The Santa Ana River Is Ready for Its Renaissance

The Santa Ana River Is Ready for Its Renaissance
Photo: Melly Lee | Design: Dustin Ames

Eventually, all things merge into one, and a river runs through it. The river was cut by the world's great flood and runs over rocks from the basement of time. On some of the rocks are timeless raindrops. Under the rocks are the words, and some of the words are theirs. 

I am haunted by waters.

—Norman Maclean, A River Runs Through It and Other Stories

Dustin Ames
Since the early 1990s, the riverbed through Santa Ana has been a concrete channel
Melly Lee
Since the early 1990s, the riverbed through Santa Ana has been a concrete channel

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Her approximately 110-mile journey begins in the shadow of 11,305-foot Old Greyback: San Gorgonio Mountain, the highest peak in Southern California. Nourished by melting snow and dozens of tributaries, the Santa Ana River drains at the Pacific Ocean, meandering past about 3,200 square miles of San Bernardino, Riverside and Orange counties, which are populated by some 5 million people. Flowing, trickling, disappearing, yet always there, even if she seems bone-dry in places or little more than a concrete gulch.

In her upper reaches, as with the rest of her course, the Santa Ana is no wild, rushing torrent. Hiking toward her headwaters (she doesn't have just one: five creeks feed her, meeting at South Fork Campground on Highway 38 in the San Bernardino National Forest; in the summer, she is barely wider than Shaquille O'Neal's shoe), you'll pass through gorgeous meadows and thick pine, incense cedar and oak forests. You won't see the river again if you drive down the mountain unless you take Glass Road to Seven Oaks Road, which turns into dirt a few miles west of 7 Oaks Mountain Cabins. But along the way, you see campers along her banks, hikers trekking her trail, bikers navigating her 28-mile world-class single track, and anglers casting for rainbow trout and more elusive brown trout.

Yet it's not until she has tumbled some 20 miles and dropped 4,000 feet that what the Spaniards first called Río de los Temblores (River of Earthquakes) first encounters the one force she both sustains and threatens—and which has tried so hard for so long to harness her: human civilization. For here stands a 116-year-old power plant that diverts most of her water into electricity and Seven Oaks Dam, a massive slab of concrete seemingly wedged between two arid foothills just east of the city of Highland. And not for the last time, the river stops.

But her story does not end.

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It has a great deal of good land which can easily be irrigated. . . . A populous village of Indians . . . received us with great friendliness. . . . Their chief told us . . . that we must come to live with them; that they would make houses for us, and provide us with food, such as antelope, hares, and seeds. They urged us to do this, telling us that all the land we saw . . . was theirs, and that they would divide it with us. We told him that we would return and would gladly remain to live with them, and when the chief understood it, he was so affected that he broke into tears.

—Juan Crepsi, part of the first European expedition to the Santa Ana Watershed in 1769, recalling camping at the mouth of Santiago Creek in present-day Orange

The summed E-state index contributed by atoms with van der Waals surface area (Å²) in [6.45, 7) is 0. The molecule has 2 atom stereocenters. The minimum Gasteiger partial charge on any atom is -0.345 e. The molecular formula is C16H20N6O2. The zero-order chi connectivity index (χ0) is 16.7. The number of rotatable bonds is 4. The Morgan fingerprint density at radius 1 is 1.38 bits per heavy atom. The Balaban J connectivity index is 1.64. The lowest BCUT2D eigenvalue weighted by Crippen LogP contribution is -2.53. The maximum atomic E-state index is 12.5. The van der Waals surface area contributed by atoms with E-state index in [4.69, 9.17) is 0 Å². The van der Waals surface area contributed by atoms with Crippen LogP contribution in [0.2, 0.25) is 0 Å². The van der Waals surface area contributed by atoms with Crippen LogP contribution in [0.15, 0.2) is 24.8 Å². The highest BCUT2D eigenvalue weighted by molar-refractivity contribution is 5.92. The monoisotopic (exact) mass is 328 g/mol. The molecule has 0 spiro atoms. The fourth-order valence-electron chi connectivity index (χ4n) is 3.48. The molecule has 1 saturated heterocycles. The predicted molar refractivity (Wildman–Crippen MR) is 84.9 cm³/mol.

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Orange County wouldn't be Orange County without the Santa Ana River. Its plentiful water, game and vegetation enticed our first human inhabitants, the Gabrieleños, to establish villages thousands of years ago in present-day Fairview Park in Costa Mesa and along Santiago Creek. It nourished the first European expeditions that crossed California, which planted the seeds for settlement by Spanish and Mexican rancheros—and the mission system that interned California's native tribes. It's why a group of German immigrants in San Francisco moved south in 1857 to grow grapes along its banks, eventually naming their home near the river Anaheim. It's why King Citrus flourished, its orange groves providing the economic clout to break from Los Angeles County.

The Saint Anne is the major reason behind the settlement, urbanization, suburbanization, overdevelopment and sprawl of Orange County. It created Balboa Island. Hell, it even helped the United States win a war. Kind of. According to Patrick Mitchell's indispensable The Santa Ana River Guide, flooding in 1847 kept Mexican troops from advancing on American rebels, allowing them to regroup in Los Angeles.

Yet, when asked what they think of the Santa Ana, most OC residents would probably respond, "What river?"

It's something to cross, to idle by in rush-hour traffic. Just an unsightly ditch. We can't swim, jet ski, parasail, motorboat or fish in the actual river, and no one flashes their titties near it during spring break, so it's not a real river, right?

A myriad of organizations disagree. There are groups devoted to finishing 80 miles of paved biking and walking trails that, by 2017, will connect the mountains to the sea. Or dedicated to yanking invasive weeds from the riverbed or creating awareness through education. Or the one led by 88-year-old Doris Gale of Riverside, who has fought for 30 years to keep homes out of an environmentally sensitive area.

"For 40 years, if not 100 years, people have turned away from this river," says Steve Mitchell, who works with the UC Riverside Friends of the Santa Ana River. "But it has such amazing potential, recreationally, biologically and ecologically. And if the Rhine River, which was once called the sewer of Europe, was restored by more than a dozen countries, why can't three counties work together to restore the Santa Ana?"

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